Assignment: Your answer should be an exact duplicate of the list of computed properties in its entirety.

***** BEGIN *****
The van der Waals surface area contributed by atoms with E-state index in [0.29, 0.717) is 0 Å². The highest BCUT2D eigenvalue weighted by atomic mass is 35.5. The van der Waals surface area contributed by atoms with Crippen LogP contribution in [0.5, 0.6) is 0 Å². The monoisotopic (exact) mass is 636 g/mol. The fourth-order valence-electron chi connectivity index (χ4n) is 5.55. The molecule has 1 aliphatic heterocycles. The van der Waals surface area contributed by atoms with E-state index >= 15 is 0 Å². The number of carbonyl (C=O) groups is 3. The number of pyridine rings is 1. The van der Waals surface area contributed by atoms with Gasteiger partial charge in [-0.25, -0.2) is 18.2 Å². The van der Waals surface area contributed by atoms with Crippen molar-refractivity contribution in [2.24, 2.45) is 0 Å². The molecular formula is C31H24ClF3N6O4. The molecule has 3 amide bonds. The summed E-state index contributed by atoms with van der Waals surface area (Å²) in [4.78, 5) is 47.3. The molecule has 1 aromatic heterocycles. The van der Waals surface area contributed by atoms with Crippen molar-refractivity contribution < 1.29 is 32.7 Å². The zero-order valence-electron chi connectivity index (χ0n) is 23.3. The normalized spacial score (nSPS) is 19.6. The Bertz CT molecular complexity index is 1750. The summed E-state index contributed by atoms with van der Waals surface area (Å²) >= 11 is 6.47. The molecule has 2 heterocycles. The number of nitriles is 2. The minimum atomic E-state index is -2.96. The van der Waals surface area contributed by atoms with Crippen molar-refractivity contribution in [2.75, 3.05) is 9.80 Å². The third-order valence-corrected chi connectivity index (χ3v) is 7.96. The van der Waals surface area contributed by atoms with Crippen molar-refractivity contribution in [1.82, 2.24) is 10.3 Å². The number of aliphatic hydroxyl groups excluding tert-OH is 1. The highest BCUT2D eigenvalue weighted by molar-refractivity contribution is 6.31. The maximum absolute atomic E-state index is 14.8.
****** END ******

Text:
The van der Waals surface area contributed by atoms with E-state index in [0.29, 0.717) is 0 Å². The highest BCUT2D eigenvalue weighted by atomic mass is 35.5. The van der Waals surface area contributed by atoms with Crippen LogP contribution in [0.5, 0.6) is 0 Å². The monoisotopic (exact) mass is 636 g/mol. The fourth-order valence-electron chi connectivity index (χ4n) is 5.55. The molecule has 1 aliphatic heterocycles. The van der Waals surface area contributed by atoms with E-state index >= 15 is 0 Å². The number of carbonyl (C=O) groups is 3. The number of pyridine rings is 1. The van der Waals surface area contributed by atoms with Gasteiger partial charge in [-0.25, -0.2) is 18.2 Å². The van der Waals surface area contributed by atoms with Crippen molar-refractivity contribution in [2.24, 2.45) is 0 Å². The molecular formula is C31H24ClF3N6O4. The molecule has 3 amide bonds. The summed E-state index contributed by atoms with van der Waals surface area (Å²) in [4.78, 5) is 47.3. The molecule has 1 aromatic heterocycles. The van der Waals surface area contributed by atoms with Crippen molar-refractivity contribution < 1.29 is 32.7 Å². The zero-order valence-electron chi connectivity index (χ0n) is 23.3. The normalized spacial score (nSPS) is 19.6. The Bertz CT molecular complexity index is 1750. The summed E-state index contributed by atoms with van der Waals surface area (Å²) >= 11 is 6.47. The molecule has 2 heterocycles. The number of nitriles is 2. The minimum atomic E-state index is -2.96. The van der Waals surface area contributed by atoms with Crippen molar-refractivity contribution in [2.75, 3.05) is 9.80 Å². The third-order valence-corrected chi connectivity index (χ3v) is 7.96. The van der Waals surface area contributed by atoms with Crippen molar-refractivity contribution in [1.82, 2.24) is 10.3 Å². The number of aliphatic hydroxyl groups excluding tert-OH is 1. The highest BCUT2D eigenvalue weighted by molar-refractivity contribution is 6.31. The maximum absolute atomic E-state index is 14.8.